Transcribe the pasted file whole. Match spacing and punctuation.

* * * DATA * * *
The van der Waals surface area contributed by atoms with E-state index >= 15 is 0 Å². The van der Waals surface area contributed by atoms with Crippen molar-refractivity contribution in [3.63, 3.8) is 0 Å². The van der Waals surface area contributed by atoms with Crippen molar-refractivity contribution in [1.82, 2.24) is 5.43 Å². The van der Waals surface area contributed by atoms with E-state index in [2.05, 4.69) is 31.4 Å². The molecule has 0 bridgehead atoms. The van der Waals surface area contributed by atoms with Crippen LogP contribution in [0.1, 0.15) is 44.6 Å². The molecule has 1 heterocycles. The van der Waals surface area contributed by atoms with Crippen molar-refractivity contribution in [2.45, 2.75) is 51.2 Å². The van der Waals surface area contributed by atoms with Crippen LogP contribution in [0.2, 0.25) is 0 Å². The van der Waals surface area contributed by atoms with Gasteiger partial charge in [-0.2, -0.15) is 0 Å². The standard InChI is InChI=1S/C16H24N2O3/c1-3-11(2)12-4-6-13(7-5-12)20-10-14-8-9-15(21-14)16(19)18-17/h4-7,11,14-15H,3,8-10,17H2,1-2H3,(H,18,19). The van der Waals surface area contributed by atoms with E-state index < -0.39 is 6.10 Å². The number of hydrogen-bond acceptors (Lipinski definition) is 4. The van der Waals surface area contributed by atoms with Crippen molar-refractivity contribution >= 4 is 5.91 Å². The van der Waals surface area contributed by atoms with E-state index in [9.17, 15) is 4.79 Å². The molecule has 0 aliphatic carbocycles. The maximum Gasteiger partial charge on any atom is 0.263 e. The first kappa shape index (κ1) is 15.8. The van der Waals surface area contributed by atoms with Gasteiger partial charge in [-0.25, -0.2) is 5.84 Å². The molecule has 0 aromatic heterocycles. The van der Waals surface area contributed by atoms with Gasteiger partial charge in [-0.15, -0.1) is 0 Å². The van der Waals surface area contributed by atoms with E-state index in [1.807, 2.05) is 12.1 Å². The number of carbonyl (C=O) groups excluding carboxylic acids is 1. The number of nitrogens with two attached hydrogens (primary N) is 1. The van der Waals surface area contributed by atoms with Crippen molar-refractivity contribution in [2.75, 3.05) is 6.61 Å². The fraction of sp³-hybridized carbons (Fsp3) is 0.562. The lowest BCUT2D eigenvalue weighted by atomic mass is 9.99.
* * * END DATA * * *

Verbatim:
The van der Waals surface area contributed by atoms with E-state index >= 15 is 0 Å². The van der Waals surface area contributed by atoms with Crippen molar-refractivity contribution in [3.63, 3.8) is 0 Å². The van der Waals surface area contributed by atoms with Crippen molar-refractivity contribution in [1.82, 2.24) is 5.43 Å². The van der Waals surface area contributed by atoms with E-state index in [2.05, 4.69) is 31.4 Å². The molecule has 0 bridgehead atoms. The van der Waals surface area contributed by atoms with Crippen LogP contribution in [0.1, 0.15) is 44.6 Å². The molecule has 1 heterocycles. The van der Waals surface area contributed by atoms with Crippen molar-refractivity contribution in [2.45, 2.75) is 51.2 Å². The van der Waals surface area contributed by atoms with Crippen LogP contribution in [0.2, 0.25) is 0 Å². The van der Waals surface area contributed by atoms with Gasteiger partial charge in [-0.2, -0.15) is 0 Å². The standard InChI is InChI=1S/C16H24N2O3/c1-3-11(2)12-4-6-13(7-5-12)20-10-14-8-9-15(21-14)16(19)18-17/h4-7,11,14-15H,3,8-10,17H2,1-2H3,(H,18,19). The van der Waals surface area contributed by atoms with E-state index < -0.39 is 6.10 Å². The number of hydrogen-bond acceptors (Lipinski definition) is 4. The van der Waals surface area contributed by atoms with Crippen molar-refractivity contribution >= 4 is 5.91 Å². The van der Waals surface area contributed by atoms with E-state index in [9.17, 15) is 4.79 Å². The molecule has 0 aliphatic carbocycles. The maximum Gasteiger partial charge on any atom is 0.263 e. The first kappa shape index (κ1) is 15.8. The van der Waals surface area contributed by atoms with Gasteiger partial charge in [-0.25, -0.2) is 5.84 Å². The molecule has 0 aromatic heterocycles. The van der Waals surface area contributed by atoms with Gasteiger partial charge in [-0.15, -0.1) is 0 Å². The van der Waals surface area contributed by atoms with E-state index in [1.807, 2.05) is 12.1 Å². The number of carbonyl (C=O) groups excluding carboxylic acids is 1. The number of nitrogens with two attached hydrogens (primary N) is 1. The van der Waals surface area contributed by atoms with Crippen molar-refractivity contribution in [2.75, 3.05) is 6.61 Å². The fraction of sp³-hybridized carbons (Fsp3) is 0.562. The lowest BCUT2D eigenvalue weighted by atomic mass is 9.99.